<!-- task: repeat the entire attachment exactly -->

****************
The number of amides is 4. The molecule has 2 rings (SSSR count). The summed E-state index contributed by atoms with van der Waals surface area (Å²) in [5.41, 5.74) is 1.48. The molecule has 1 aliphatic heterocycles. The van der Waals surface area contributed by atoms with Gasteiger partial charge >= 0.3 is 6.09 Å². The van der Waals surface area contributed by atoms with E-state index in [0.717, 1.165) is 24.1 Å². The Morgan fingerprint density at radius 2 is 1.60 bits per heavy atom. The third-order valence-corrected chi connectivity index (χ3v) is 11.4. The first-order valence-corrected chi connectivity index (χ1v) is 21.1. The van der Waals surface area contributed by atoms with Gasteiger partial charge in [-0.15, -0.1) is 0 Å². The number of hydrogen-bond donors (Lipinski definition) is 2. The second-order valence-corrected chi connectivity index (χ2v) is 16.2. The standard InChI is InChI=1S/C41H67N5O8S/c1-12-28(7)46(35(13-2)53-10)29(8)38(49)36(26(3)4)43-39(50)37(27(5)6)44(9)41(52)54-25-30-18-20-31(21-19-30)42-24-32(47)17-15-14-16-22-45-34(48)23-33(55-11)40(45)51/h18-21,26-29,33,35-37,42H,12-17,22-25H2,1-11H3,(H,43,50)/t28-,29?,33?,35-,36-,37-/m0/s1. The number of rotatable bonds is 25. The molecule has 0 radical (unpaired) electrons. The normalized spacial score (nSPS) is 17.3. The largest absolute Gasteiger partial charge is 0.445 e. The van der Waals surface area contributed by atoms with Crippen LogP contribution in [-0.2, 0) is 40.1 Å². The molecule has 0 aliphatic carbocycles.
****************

The number of amides is 4. The molecule has 2 rings (SSSR count). The summed E-state index contributed by atoms with van der Waals surface area (Å²) in [5.41, 5.74) is 1.48. The molecule has 1 aliphatic heterocycles. The van der Waals surface area contributed by atoms with Gasteiger partial charge >= 0.3 is 6.09 Å². The van der Waals surface area contributed by atoms with E-state index in [0.717, 1.165) is 24.1 Å². The Morgan fingerprint density at radius 2 is 1.60 bits per heavy atom. The third-order valence-corrected chi connectivity index (χ3v) is 11.4. The first-order valence-corrected chi connectivity index (χ1v) is 21.1. The van der Waals surface area contributed by atoms with Gasteiger partial charge in [-0.15, -0.1) is 0 Å². The number of hydrogen-bond donors (Lipinski definition) is 2. The second-order valence-corrected chi connectivity index (χ2v) is 16.2. The standard InChI is InChI=1S/C41H67N5O8S/c1-12-28(7)46(35(13-2)53-10)29(8)38(49)36(26(3)4)43-39(50)37(27(5)6)44(9)41(52)54-25-30-18-20-31(21-19-30)42-24-32(47)17-15-14-16-22-45-34(48)23-33(55-11)40(45)51/h18-21,26-29,33,35-37,42H,12-17,22-25H2,1-11H3,(H,43,50)/t28-,29?,33?,35-,36-,37-/m0/s1. The number of rotatable bonds is 25. The molecule has 0 radical (unpaired) electrons. The normalized spacial score (nSPS) is 17.3. The largest absolute Gasteiger partial charge is 0.445 e. The van der Waals surface area contributed by atoms with Crippen LogP contribution in [-0.2, 0) is 40.1 Å². The molecule has 0 aliphatic carbocycles.